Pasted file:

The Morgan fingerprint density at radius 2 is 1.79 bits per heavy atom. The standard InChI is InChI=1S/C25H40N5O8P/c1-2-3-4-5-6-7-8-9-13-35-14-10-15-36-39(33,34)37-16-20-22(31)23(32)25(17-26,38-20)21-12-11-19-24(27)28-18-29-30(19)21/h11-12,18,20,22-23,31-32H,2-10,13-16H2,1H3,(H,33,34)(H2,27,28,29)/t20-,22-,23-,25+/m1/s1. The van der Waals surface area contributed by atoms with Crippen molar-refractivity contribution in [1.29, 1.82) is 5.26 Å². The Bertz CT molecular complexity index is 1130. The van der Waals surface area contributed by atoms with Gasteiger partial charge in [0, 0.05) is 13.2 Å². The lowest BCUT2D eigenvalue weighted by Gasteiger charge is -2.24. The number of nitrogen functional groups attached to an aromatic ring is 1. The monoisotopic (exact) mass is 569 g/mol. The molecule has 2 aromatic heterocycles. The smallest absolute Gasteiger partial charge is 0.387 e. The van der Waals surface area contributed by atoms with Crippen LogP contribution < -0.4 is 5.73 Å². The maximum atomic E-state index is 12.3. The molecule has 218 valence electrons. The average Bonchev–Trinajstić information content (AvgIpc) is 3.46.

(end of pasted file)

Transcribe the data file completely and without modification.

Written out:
The Morgan fingerprint density at radius 2 is 1.79 bits per heavy atom. The standard InChI is InChI=1S/C25H40N5O8P/c1-2-3-4-5-6-7-8-9-13-35-14-10-15-36-39(33,34)37-16-20-22(31)23(32)25(17-26,38-20)21-12-11-19-24(27)28-18-29-30(19)21/h11-12,18,20,22-23,31-32H,2-10,13-16H2,1H3,(H,33,34)(H2,27,28,29)/t20-,22-,23-,25+/m1/s1. The van der Waals surface area contributed by atoms with Crippen molar-refractivity contribution in [1.29, 1.82) is 5.26 Å². The Bertz CT molecular complexity index is 1130. The van der Waals surface area contributed by atoms with Gasteiger partial charge in [0, 0.05) is 13.2 Å². The lowest BCUT2D eigenvalue weighted by Gasteiger charge is -2.24. The number of nitrogen functional groups attached to an aromatic ring is 1. The monoisotopic (exact) mass is 569 g/mol. The molecule has 2 aromatic heterocycles. The smallest absolute Gasteiger partial charge is 0.387 e. The van der Waals surface area contributed by atoms with Crippen LogP contribution < -0.4 is 5.73 Å². The maximum atomic E-state index is 12.3. The molecule has 218 valence electrons. The average Bonchev–Trinajstić information content (AvgIpc) is 3.46.